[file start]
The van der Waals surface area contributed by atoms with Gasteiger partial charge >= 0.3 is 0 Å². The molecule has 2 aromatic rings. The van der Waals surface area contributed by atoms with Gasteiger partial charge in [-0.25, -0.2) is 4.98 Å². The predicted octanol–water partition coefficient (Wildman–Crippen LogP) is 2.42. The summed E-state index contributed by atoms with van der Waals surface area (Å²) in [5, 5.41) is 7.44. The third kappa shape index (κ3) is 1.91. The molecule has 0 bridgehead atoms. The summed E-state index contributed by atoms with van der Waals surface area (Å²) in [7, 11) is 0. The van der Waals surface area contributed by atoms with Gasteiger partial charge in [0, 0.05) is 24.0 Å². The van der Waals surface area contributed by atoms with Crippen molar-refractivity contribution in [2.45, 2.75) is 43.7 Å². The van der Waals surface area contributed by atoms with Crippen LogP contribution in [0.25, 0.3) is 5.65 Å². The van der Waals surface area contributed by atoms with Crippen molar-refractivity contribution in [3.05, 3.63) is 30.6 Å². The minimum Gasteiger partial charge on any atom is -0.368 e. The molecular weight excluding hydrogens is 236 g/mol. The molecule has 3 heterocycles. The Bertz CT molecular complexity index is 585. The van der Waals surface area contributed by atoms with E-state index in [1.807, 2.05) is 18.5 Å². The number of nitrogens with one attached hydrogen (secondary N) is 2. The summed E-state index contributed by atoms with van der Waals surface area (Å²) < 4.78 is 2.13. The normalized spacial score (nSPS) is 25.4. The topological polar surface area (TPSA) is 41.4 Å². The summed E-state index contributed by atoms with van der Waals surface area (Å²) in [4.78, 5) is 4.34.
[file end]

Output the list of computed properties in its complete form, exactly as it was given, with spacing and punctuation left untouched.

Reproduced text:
The van der Waals surface area contributed by atoms with Gasteiger partial charge >= 0.3 is 0 Å². The molecule has 2 aromatic rings. The van der Waals surface area contributed by atoms with Gasteiger partial charge in [-0.25, -0.2) is 4.98 Å². The predicted octanol–water partition coefficient (Wildman–Crippen LogP) is 2.42. The summed E-state index contributed by atoms with van der Waals surface area (Å²) in [5, 5.41) is 7.44. The third kappa shape index (κ3) is 1.91. The molecule has 0 bridgehead atoms. The summed E-state index contributed by atoms with van der Waals surface area (Å²) in [7, 11) is 0. The van der Waals surface area contributed by atoms with Gasteiger partial charge in [0, 0.05) is 24.0 Å². The van der Waals surface area contributed by atoms with Crippen molar-refractivity contribution in [2.45, 2.75) is 43.7 Å². The van der Waals surface area contributed by atoms with Crippen LogP contribution in [0.25, 0.3) is 5.65 Å². The van der Waals surface area contributed by atoms with Crippen molar-refractivity contribution in [3.05, 3.63) is 30.6 Å². The minimum Gasteiger partial charge on any atom is -0.368 e. The molecular weight excluding hydrogens is 236 g/mol. The molecule has 3 heterocycles. The Bertz CT molecular complexity index is 585. The van der Waals surface area contributed by atoms with E-state index in [1.807, 2.05) is 18.5 Å². The number of nitrogens with one attached hydrogen (secondary N) is 2. The summed E-state index contributed by atoms with van der Waals surface area (Å²) < 4.78 is 2.13. The normalized spacial score (nSPS) is 25.4. The topological polar surface area (TPSA) is 41.4 Å². The summed E-state index contributed by atoms with van der Waals surface area (Å²) in [4.78, 5) is 4.34.